But after the job fair at the library, McQueen, who lives in Southeast Washington, said he was “very disappointed” and felt misled by the pre-screening event.
He said he was told that there would be supervisors at the fair to conduct interviews and possibly hire him on the spot. McQueen said he instead received brochures and giveaway pens and was directed to apply online.
“I think that was like, a publicity stunt,” McQueen said. “I could do better on my own.”
James Moore, a deputy director and the chief economist at the employment services agency, said such events are part of a process and that employers might not have hired workers immediately at the job fair.
The agency will continue to work with job seekers to help them find employment, Moore said. “Overall, the event was a success,” he said. “We knew going in that it’s a tough labor market.”
In recent years, the Department of Employment Services has seen its share of management problems, both in the current administration and the previous one. The agency’s first director under Gray left the post after three months, after being linked to two personnel controversies in the mayor’s new administration.
The current director, Lisa Mallory, took over last year after nearly three decades in the private, public and nonprofit sectors, and she has taken steps to improve the agency’s operations.
Mallory said many older workers are trying to re-enter the workforce or stay in it longer. As life spans increase and living costs rise while the economy falls, older workers are unsure their retirement savings can hold out. But Mallory said she didn’t believe older workers face more problems than workers of any other age.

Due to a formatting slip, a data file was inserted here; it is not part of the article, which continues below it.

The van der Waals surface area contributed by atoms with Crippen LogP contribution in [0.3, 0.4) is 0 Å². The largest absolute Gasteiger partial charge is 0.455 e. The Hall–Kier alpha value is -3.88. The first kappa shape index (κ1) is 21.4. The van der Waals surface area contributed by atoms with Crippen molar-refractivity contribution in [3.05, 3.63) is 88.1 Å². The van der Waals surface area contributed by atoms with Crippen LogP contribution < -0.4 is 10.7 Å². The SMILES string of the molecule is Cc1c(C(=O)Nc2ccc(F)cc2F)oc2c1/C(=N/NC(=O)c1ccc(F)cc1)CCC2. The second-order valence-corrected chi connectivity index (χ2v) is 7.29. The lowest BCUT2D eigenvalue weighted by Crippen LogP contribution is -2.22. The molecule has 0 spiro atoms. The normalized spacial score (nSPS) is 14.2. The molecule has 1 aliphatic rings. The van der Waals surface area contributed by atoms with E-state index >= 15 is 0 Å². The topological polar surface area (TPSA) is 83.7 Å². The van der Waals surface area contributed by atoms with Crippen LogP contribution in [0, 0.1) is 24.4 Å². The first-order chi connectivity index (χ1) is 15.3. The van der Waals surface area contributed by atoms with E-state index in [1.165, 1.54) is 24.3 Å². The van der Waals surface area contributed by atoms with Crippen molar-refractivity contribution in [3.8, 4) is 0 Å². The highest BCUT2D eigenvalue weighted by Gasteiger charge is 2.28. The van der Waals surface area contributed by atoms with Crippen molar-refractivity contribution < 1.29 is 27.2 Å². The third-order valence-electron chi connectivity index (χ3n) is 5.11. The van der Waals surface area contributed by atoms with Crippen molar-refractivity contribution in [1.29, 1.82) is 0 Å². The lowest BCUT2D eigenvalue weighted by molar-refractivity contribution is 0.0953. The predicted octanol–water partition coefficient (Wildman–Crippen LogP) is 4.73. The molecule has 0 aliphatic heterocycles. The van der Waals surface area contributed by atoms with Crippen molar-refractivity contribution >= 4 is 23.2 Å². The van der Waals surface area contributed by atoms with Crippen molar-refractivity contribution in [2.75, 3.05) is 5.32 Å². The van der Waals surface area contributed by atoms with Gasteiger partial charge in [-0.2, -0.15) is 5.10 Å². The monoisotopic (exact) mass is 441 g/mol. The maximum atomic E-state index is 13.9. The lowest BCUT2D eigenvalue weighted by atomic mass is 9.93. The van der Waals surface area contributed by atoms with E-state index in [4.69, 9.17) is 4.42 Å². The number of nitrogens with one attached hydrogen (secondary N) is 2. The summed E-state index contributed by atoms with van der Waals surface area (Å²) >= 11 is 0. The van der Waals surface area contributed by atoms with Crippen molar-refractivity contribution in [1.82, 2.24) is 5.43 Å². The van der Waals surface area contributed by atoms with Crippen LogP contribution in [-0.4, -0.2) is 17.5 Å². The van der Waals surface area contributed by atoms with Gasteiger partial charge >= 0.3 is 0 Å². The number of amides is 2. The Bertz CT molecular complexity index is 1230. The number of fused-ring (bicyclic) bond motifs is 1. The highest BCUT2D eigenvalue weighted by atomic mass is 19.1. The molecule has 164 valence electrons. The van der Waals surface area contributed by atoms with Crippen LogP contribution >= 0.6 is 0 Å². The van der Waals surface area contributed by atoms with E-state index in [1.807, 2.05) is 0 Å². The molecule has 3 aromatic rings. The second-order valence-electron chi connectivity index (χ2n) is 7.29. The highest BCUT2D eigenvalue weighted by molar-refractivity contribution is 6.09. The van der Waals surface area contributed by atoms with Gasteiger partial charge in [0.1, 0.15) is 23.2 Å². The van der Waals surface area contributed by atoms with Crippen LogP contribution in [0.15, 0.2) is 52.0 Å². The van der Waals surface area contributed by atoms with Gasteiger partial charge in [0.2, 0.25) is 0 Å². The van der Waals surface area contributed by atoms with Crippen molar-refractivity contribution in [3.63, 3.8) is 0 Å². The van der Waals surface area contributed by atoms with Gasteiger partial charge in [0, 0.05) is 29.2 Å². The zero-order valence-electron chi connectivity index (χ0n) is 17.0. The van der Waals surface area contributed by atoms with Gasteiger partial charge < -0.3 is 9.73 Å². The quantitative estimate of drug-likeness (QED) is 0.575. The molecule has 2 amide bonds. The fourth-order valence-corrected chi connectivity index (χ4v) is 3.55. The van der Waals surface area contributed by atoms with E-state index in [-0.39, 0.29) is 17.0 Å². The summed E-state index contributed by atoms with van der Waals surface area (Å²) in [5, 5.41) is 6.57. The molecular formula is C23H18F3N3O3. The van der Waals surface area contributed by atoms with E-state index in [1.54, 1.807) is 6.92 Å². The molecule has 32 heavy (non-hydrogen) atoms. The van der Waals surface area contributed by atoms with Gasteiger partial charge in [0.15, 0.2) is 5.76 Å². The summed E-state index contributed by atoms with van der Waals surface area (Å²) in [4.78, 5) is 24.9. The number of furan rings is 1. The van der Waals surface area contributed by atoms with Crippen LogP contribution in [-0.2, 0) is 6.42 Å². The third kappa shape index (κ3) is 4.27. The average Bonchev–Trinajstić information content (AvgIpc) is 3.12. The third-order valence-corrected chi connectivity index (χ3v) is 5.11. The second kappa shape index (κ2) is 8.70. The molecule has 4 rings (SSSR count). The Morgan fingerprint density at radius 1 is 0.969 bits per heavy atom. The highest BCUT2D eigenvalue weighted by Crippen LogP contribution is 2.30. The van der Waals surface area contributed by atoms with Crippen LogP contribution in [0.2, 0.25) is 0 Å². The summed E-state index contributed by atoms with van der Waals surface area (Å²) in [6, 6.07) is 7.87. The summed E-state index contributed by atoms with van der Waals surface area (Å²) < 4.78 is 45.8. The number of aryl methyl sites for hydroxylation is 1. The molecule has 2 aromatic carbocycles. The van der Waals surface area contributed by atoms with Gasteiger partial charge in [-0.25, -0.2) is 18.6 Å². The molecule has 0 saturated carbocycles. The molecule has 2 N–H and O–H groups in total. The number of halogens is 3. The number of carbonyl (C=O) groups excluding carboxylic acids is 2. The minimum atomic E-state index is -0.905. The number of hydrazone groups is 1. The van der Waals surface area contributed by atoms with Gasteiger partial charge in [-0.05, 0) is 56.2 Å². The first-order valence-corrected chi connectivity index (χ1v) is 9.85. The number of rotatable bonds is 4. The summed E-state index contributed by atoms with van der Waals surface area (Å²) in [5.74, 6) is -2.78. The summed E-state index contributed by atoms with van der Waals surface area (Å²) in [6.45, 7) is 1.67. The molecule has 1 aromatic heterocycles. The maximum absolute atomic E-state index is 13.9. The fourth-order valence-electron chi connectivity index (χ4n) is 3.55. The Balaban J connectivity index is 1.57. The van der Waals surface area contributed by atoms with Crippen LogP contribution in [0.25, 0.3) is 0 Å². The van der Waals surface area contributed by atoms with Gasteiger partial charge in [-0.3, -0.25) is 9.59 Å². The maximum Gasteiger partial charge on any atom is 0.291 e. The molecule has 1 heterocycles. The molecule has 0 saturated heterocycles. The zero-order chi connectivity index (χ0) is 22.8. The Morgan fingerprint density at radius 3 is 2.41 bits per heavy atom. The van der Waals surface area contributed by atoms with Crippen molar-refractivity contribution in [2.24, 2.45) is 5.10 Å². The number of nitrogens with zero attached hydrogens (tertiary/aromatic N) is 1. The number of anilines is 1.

“They’re not faring any worse as a group than others,” Mallory said.
Unemployment is a national issue, and the District is facing the same challenges as cities across the country, Mallory said. “A lot of it is the economy,” she said. “It’s a nationwide challenge and a real problem.”
But experts say the District presents unique obstacles for older workers.
“Any sort of typical competitive disadvantage an older worker might face anywhere . . . are amplified in D.C.’s highly competitive job market,” said Ed Lazere, executive director for the DC Fiscal Policy Institute, which studies budget and tax issues in the District.
“Because we have such a talented labor force, the people with the highest degrees and the most advanced skills” are most likely to get a job, Lazere said. “For everyone else, it’s just really hard.”
Often residents with college degrees can’t find work in their fields, so they turn to jobs for which they’re overqualified, Lazere said. That leaves the less-educated segment of the workforce scrambling.
In an analysis of 2010 census data, the DC Fiscal Policy Institute found that the District has the third-highest level of income inequality among cities across the country. This disparity contributes to a higher unemployment rate overall in the city, Lazere said.
Of the 212 people 55 and older who registered with employment services earlier this year, 43 percent had a high school diploma or equivalent, 28 percent had some college experience and 21 percent held an associate’s, bachelor’s or masters degree.
Even those with college degrees are finding it difficult to get back into the job market, said Thomas of the Office on Aging, which typically serves 400 to 500 people each year.
The biggest increase he’s seen during the past two years is among retired professionals looking for white-collar work, which is often more challenging to find.
But they’re not alone in the search for white-collar work. Younger people are looking for those jobs, too, Thomas said.
China took it upon herself to stay afloat after failing to find a job in human resources. Two years ago, she began a small baking business.
“At this age, I had to reinvent myself,” China said. “And that’s how I’ve been surviving in this madness.”
Her business has succeeded with its $15-to-$18 cakes, but she’s still looking for a human resources job. This time, it’s to allow her baking business to grow.
Staff researcher Magda Jean-Louis contributed research to this report.